Facebook founder Mark Zuckerberg announced recently that the behemoth social media platform will change its algorithm to promote posts from friends and family over public content.
With the company’s recent earnings announcement, the University of Georgia asked two faculty experts, one in communications and the other in business, what these changes mean and how this change could affect Facebook’s bottom line.
Joe Phua is an associate professor in the Grady College of Journalism and Mass Communication. His research examines the impact of new and emerging communication technologies, including social media.
Dave Chatterjee is an associate professor at the Terry College of Business. He is a business strategist and specializes in technology management.
Facebook’s new changes are good for their bottom line
Chatterjee: “The decision to the change the Facebook news feed algorithm to prioritize friends and family content is consistent with the fundamental mission and goal of Facebook. If this change is able to enhance quality of time spent on Facebook it will attract more loyal users to Facebook and advertisers will find value in pitching to a larger audience. In summary, the changes bode well for Facebook’s bottom line.”
Businesses and brands will have to re-establish their presence
Phua: “It will now become harder for businesses and brands to appear at the top of newsfeeds unless individual Facebook users specifically allow them to appear there through liking or opting-in to their posts. As such, businesses will have to become more proactive in coming up with interesting, engaging content on their posts. This may also be a strategy by Facebook to sell more paid ads with advanced audience targeting capabilities to businesses.”
Chatterjee: “This is a great opportunity for businesses to come up with creative and innovative ways to establish a presence without being a nuisance and coming in the way of people trying to build and enjoy quality relationships. Facebook is leveraging machine-learning capabilities to filter out various forms of engagement baiting – vote baiting, react baiting, share baiting, tag baiting, and comment baiting – and spammy business ads.”
Facebook has staying power, but it might not be the only platform for users
Phua: “I believe it is unhealthy to rely too much on one particular site for one’s news and information, especially if all our friends and family share our own beliefs on important social and political issues, which means we are essentially living in a news bubble whereby everything we read is already aligned with our own beliefs.”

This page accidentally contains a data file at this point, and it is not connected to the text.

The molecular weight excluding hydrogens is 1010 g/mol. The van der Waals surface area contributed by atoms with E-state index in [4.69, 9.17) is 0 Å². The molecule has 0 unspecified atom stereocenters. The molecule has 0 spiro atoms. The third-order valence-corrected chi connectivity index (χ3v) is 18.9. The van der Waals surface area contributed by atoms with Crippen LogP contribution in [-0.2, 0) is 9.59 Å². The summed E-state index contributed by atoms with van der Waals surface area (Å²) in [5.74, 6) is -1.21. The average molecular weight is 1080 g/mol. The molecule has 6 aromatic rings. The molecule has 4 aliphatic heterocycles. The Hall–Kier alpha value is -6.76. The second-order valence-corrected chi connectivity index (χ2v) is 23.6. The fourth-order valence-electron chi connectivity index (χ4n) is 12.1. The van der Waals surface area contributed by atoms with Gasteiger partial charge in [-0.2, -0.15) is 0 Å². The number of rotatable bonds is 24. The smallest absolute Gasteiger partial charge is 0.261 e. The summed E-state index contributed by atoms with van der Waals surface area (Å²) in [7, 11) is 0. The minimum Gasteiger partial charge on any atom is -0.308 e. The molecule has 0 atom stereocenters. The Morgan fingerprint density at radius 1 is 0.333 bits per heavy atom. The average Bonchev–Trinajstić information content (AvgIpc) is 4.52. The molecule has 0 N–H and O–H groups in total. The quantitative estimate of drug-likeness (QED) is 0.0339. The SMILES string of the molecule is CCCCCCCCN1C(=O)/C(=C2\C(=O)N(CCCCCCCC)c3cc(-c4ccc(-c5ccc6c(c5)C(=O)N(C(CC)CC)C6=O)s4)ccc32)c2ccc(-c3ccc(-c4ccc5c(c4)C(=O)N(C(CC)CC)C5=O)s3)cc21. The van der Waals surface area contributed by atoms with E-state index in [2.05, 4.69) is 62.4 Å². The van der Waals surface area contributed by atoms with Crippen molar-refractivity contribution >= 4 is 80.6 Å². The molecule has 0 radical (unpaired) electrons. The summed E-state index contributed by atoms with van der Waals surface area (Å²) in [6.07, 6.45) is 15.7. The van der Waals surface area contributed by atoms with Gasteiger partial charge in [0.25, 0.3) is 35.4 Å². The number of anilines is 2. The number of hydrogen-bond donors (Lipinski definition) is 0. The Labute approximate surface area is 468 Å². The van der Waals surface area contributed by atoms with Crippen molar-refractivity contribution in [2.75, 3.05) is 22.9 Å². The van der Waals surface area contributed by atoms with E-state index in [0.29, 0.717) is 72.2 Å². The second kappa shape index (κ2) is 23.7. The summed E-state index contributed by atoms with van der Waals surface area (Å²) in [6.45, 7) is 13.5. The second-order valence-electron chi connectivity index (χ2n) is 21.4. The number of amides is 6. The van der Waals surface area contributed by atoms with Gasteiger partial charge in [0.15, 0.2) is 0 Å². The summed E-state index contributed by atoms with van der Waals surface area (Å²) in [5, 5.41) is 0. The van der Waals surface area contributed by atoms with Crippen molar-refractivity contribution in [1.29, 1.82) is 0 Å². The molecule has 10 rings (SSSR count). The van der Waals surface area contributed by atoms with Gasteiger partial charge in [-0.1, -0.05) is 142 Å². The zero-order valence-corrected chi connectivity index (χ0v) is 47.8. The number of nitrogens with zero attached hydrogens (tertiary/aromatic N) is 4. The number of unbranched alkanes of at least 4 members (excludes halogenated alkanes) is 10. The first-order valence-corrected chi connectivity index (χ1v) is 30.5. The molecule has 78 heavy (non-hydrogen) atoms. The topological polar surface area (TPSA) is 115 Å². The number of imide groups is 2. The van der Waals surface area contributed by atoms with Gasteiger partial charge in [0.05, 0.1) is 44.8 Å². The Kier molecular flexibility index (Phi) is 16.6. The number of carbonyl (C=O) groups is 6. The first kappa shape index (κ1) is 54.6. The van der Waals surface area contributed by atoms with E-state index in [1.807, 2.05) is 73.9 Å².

“I think it will be prudent to use more than one method of social communication online. A combination of two or more social media sites, along with other online and also offline activities, will help someone have a more balanced life. It might also be good to detox from social media altogether once in a while if one finds that he or she is spending too much time online or is becoming addicted to a particular site or activity.”
Chatterjee: “The integration with Instagram and Whatsapp gives Facebook greater staying power. However, with many social networking options coming available, the heavy reliance on Facebook could be short-lived. So, Zuckerberg’s efforts to enhance Facebook user experience make perfect sense.”
Augmented social media or niche social media may be the next big thing
Phua: “I believe the next big thing will be an interface or series of interfaces that allows users to combine many of the features of currently popular social media sites and mobile apps into a more interactive and immersive package that includes live streaming, AR/VR experiences, gaming, AI/machine learning, online e-commerce, entertainment programming, streaming music, news, and intelligent personal assistants. It is possible a multi-faceted interface like that will be offered through Google, Apple, Facebook, Amazon, or AT&T in the future or by startups we haven’t heard of yet.”
Chatterjee: “While Facebook has early mover advantage, there are several up-and-coming alternative social media platforms that could take eyeballs away—Amino Apps, Raftr, Lego Life, and Musical.ly are some examples.
“The ability to connect seamlessly, post all types of content easily, integrate with other networking platforms, have an enjoyable interaction experience, and maintain privacy are some key factors for the long-term sustainability of a social media platform.”